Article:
That history is not simply a story of events unfolding, but rather a set of relations between events, memories, temporalities, geographies, cultures, and objects that move outward beyond the events themselves creating new forms of knowledge is also a major idea explored in Shadows, Specters and Shards. In cinema, of course, this is known as montage, a formal system in which ideas are produced through assemblages of dissimilar images and sounds which collide or sit uncomfortably in relation to each other. Through such uneasy relations, they produce new ideas in the mind of the viewer that don’t necessarily exist in the images themselves. The importance of montage lies in the ways it foregrounds the constructed nature of the meanings between things. As Eisenstein suggested, montage does not show facts, but creates comparisons between elements. Similarly this book is a literary work of montage. Following the cine-montagists themselves, who invented bold new forms of thinking through seemingly disparate spatial and temporal relationships, in this introduction, I, too, use similar strategies making new combinations and connections between the practice of history and the aesthetic practices of experimental filmmaking. Taken as a cumulative whole, this book formulates a cine-poetics of history as a complex matrix of non-linear assemblages of different historical events, associative geographic and cultural connections, the analysis of diverse styles and formal strategies used in the films and an often contradictory range of theoretical ideas considering the movement of time. The attempt is to show how the promise of modern cinematic form as a new way of experiencing time at the beginning of the twentieth century becomes the embodiment of a new more complex way of thinking historically at century’s end.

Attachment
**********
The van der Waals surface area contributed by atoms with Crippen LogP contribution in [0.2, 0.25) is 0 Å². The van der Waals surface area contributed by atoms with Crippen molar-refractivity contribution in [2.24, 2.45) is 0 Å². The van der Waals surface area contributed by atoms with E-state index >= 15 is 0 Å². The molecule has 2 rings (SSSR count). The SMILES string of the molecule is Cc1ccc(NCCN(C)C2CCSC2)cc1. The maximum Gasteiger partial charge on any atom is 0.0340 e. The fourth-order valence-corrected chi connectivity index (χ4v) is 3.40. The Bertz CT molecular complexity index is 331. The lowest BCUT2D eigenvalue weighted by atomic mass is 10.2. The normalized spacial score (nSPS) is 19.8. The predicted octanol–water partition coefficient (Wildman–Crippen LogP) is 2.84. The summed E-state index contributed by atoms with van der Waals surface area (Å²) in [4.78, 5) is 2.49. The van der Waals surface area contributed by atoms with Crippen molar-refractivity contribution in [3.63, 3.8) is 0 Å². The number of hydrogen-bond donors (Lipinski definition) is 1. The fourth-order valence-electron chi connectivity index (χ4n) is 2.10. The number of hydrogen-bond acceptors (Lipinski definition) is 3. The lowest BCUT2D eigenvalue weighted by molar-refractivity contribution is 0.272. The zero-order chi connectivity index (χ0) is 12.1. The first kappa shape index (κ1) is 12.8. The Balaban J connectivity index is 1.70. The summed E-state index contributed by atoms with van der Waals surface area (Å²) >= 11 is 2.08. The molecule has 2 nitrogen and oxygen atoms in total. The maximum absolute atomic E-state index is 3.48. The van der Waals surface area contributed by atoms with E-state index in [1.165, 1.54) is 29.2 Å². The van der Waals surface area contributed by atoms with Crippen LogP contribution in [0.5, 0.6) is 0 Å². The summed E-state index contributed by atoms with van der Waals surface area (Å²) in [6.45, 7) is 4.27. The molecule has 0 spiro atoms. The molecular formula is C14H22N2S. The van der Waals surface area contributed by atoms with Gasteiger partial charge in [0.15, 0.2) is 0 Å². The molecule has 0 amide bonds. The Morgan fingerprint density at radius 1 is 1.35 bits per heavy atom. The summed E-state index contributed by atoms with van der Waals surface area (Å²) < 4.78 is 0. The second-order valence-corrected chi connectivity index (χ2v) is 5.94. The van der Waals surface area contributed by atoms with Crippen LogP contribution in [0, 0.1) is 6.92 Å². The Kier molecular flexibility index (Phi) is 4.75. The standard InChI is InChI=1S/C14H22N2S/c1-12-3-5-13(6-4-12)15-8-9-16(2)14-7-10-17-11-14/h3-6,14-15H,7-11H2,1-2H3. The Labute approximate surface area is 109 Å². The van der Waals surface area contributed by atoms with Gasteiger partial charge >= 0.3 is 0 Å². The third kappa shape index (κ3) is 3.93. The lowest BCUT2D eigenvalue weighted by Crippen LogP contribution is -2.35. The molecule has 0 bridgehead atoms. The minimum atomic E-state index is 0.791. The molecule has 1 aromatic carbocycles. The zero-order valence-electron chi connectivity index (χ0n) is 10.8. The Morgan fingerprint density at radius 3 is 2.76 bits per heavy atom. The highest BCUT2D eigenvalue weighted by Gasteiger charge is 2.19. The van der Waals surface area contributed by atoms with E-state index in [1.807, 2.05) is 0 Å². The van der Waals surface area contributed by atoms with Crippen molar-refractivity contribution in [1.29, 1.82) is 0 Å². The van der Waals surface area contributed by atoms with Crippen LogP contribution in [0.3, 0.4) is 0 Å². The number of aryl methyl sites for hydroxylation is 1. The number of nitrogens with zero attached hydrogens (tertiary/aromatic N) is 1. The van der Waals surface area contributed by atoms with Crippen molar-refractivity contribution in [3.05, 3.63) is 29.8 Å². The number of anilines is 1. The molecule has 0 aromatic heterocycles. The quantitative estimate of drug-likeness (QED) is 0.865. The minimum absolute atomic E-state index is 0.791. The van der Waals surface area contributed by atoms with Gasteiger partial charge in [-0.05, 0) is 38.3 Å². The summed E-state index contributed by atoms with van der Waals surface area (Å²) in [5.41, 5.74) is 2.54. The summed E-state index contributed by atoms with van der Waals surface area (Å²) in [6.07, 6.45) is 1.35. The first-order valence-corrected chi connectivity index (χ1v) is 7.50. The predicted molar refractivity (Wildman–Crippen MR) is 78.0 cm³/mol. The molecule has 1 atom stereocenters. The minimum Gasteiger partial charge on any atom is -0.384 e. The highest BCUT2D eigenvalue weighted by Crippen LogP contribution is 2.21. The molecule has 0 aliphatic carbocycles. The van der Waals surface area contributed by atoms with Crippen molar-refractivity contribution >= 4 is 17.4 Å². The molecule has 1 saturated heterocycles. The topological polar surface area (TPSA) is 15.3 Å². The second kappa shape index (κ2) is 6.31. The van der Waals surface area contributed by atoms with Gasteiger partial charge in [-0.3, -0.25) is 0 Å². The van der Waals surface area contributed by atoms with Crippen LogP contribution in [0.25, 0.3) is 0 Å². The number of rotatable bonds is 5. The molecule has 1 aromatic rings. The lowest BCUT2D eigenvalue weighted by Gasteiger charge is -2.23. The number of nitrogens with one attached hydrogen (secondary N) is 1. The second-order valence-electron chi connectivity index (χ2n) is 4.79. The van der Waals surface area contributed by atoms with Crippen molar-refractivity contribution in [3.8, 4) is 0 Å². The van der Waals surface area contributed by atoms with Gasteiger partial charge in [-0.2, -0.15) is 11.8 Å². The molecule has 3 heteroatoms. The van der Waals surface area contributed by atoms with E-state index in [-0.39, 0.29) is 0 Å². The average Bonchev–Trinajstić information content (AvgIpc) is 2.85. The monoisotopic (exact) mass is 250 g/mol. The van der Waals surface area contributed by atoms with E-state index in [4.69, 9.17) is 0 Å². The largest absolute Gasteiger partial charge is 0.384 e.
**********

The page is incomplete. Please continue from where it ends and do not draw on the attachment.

Throughout Shadows, Specters, Shards: Making History in Avant-Garde Film, I show ways filmmakers use the film medium in an attempt to find a new ethics of recorded image and speech that can acknowledge the risks of representing histories such as American slavery, the European Shoah and the Chilean coup while confronting the trans-historical enormity of their impact. Despite the acknowledgement of the gaps between event, memory, and words spoken, artists and historians continue to try to speak into the silence and emptiness of those gaps. In the end it is the task of the artist and thinker who always must take the risk of failure--to try to say something into the nothing. What distinguishes these experimental approaches from much of the mass-produced spectacles of catastrophic historical events we have become so familiar with, is that they are no longer guided simply by the naïve promise of a better world that will come if we by surround ourselves with constant reminders of our crimes. Rather, these films create an ethics surrounding the use of memory and experience which insists that our understanding of the past, each time it returns, continues to deepen and become more complex. It is an ethics that insists that history cannot be disconnected from our experience of the present and gives us the agency to intervene in that present, and to actively imagine our future.